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MONTANA SUPREME COURT

Updated: Montana Supreme Court upholds Kaarma conviction

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Markus Kaarma guilty verdict

A Missoula jury found Markus Kaarma was found guilty in December 2015 of deliberate homicide for shooting German exchange student Diren Dede.

The Montana Supreme Court ruled Wednesday to uphold the homicide conviction of Markus Kaarma, who killed a 17-year-old German exchange student in Missoula.

Following a trial in December 2014, a jury convicted Kaarma of deliberate homicide for killing Diren Dede, who was shot after entering Kaarma’s Grant Creek garage in April 2014, apparently looking to steal alcohol.

In February 2015, Kaarma was sentenced to 70 years in prison and won't be eligible for parole for 20 years.

Kaarma appealed to the high court in late 2015, alleging that the jury was given unfair instructions on the use of force for self defense, that one potential juror should have been removed because she had a relationship to law enforcement, and that testimony that should have been excluded was allowed at trial.

In an opinion written by Chief Justice Mike McGrath, the state Supreme Court refused all but one of Kaarma’s claims, and said even though the lower court made a mistake in allowing testimony from a Missoula police detective, the error was not enough to overturn the conviction.

Nate Holloway, Kaarma’s attorney, had taken issue in the appeal with testimony from detective Guy Baker, who talked about blood spatter patterns found in the garage. Holloway said Baker should have been disclosed as an expert witness to allow him to hire a similar expert to refute the testimony.

“Baker’s descriptions of high-velocity versus low-velocity blood spatter were expert testimony,” McGrath wrote in his opinion. “The District Court abused its discretion by allowing Baker to testify in this manner.”

However, McGrath said Baker’s opinions lined up with the findings from experts on the defense and prosecution, and was not central to the issue of whether Kaarma’s actions were deliberate homicide.

“There was no reasonable possibility that the inadmissible evidence might have contributed to a conviction,” the chief justice wrote.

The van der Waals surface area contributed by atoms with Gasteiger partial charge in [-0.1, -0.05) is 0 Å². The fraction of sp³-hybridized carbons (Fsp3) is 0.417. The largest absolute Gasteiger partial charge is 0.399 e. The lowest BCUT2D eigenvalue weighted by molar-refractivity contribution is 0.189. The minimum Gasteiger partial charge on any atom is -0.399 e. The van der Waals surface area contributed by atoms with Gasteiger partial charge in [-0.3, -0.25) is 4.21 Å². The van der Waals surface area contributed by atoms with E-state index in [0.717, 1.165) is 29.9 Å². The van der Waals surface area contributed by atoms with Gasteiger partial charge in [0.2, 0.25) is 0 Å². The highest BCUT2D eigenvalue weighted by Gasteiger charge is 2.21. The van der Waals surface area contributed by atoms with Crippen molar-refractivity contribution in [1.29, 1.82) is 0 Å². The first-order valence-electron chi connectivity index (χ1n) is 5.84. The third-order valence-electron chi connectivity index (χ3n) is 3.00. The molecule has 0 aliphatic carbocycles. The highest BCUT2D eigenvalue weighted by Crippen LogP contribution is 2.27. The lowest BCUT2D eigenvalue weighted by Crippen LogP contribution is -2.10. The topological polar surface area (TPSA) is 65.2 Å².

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Kaarma also claimed that because of significant public and media attention, the trial should have been moved out of the city.

And, in briefs to the Montana Supreme Court, Holloway said Missoula County District Court Judge Ed McLean did not tell the jury to consider burglary as a forcible felony. Under the law regarding the defense of an occupied structure, deadly force is allowed if the occupant is subject to bodily harm or believes he or she is in danger of harm, or to prevent a forcible felony.

Holloway argued Kaarma was defending his household when he shot into his garage where Dede was, and shouldn’t have had to also prove he was defending himself. The statute regarding self defense only allows the response to be proportional to the harm or threat.

The Supreme Court's opinion said Kaarma argued he shot into the garage after hearing a “metal on metal” sound that made him fear for his life, and that the jury instructions reflected that. In addition, McGrath said Kaarma’s own defense team withdrew a proposal at trial to call burglary a forcible felony.

Kaarma’s attorney also had claimed one of the members of the jury pool should have been removed by the judge because she was related to a former law enforcement officer, had known the detective in the case since he was a child, and said she was more likely to believe an officer’s version of events than Kaarma’s. She also said she felt she could be fair, and McGrath’s opinion said McLean was in the best position to decide if her answers during jury selection were credible.

Holloway eventually used one of the defense team’s challenges to remove the woman from the jury panel. Under state law a new trial could be granted if a review concluded that the defense was forced to use up its challenges on someone the judge should have removed.

The Supreme Court acknowledged widespread media attention, but said it was not enough to prejudice a potential jury against Kaarma.

“(E)xtensive publicity alone is not sufficient. Informed jurors are not biased jurors,” McGrath wrote in his opinion. “The nature of the media coverage was not so inflammatory or sensational that community sentiment was against him to the extent an unbiased jury could not be found.”

Finally, Holloway had claimed that testimony about a prior assault by Kaarma against his partner Janelle Pflager shouldn’t have been allowed at trial.

“Kaarma elicited specific testimony from Pflager about his good character, he was the family’s protector. The state then had the right to present other character evidence to rebut it,” McGrath wrote.

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